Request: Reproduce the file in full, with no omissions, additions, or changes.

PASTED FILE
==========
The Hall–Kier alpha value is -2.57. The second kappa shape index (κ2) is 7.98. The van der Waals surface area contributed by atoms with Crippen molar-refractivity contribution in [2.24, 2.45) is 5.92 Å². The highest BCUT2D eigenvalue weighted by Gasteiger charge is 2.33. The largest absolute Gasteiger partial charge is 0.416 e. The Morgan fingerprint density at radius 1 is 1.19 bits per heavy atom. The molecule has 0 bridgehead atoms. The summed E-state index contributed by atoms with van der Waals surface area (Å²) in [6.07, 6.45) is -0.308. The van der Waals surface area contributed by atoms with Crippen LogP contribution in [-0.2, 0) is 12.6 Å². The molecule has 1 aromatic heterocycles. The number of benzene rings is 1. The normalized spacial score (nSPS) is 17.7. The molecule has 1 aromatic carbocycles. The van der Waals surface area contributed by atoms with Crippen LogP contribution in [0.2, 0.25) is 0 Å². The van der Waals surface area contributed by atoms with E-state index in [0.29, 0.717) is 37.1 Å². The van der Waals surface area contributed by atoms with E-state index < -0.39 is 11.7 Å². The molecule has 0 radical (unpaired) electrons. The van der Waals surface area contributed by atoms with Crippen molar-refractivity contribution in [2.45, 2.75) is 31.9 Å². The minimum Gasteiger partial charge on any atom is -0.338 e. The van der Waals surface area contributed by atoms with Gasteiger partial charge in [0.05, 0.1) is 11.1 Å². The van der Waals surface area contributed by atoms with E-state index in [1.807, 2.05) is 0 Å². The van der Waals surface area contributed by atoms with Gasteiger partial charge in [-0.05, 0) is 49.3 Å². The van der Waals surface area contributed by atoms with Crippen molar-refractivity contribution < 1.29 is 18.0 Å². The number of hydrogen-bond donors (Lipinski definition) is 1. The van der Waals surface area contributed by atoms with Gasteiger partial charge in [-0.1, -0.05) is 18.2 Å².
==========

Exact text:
The Hall–Kier alpha value is -2.57. The second kappa shape index (κ2) is 7.98. The van der Waals surface area contributed by atoms with Crippen molar-refractivity contribution in [2.24, 2.45) is 5.92 Å². The highest BCUT2D eigenvalue weighted by Gasteiger charge is 2.33. The largest absolute Gasteiger partial charge is 0.416 e. The Morgan fingerprint density at radius 1 is 1.19 bits per heavy atom. The molecule has 0 bridgehead atoms. The summed E-state index contributed by atoms with van der Waals surface area (Å²) in [6.07, 6.45) is -0.308. The van der Waals surface area contributed by atoms with Crippen LogP contribution in [-0.2, 0) is 12.6 Å². The molecule has 1 aromatic heterocycles. The number of benzene rings is 1. The normalized spacial score (nSPS) is 17.7. The molecule has 1 aromatic carbocycles. The van der Waals surface area contributed by atoms with Crippen LogP contribution in [0.2, 0.25) is 0 Å². The van der Waals surface area contributed by atoms with E-state index in [0.29, 0.717) is 37.1 Å². The van der Waals surface area contributed by atoms with E-state index < -0.39 is 11.7 Å². The molecule has 0 radical (unpaired) electrons. The van der Waals surface area contributed by atoms with Crippen molar-refractivity contribution in [2.45, 2.75) is 31.9 Å². The minimum Gasteiger partial charge on any atom is -0.338 e. The van der Waals surface area contributed by atoms with Gasteiger partial charge in [0.05, 0.1) is 11.1 Å². The van der Waals surface area contributed by atoms with E-state index in [1.807, 2.05) is 0 Å². The van der Waals surface area contributed by atoms with Gasteiger partial charge in [-0.05, 0) is 49.3 Å². The van der Waals surface area contributed by atoms with Crippen molar-refractivity contribution < 1.29 is 18.0 Å². The number of hydrogen-bond donors (Lipinski definition) is 1. The van der Waals surface area contributed by atoms with Gasteiger partial charge in [-0.1, -0.05) is 18.2 Å².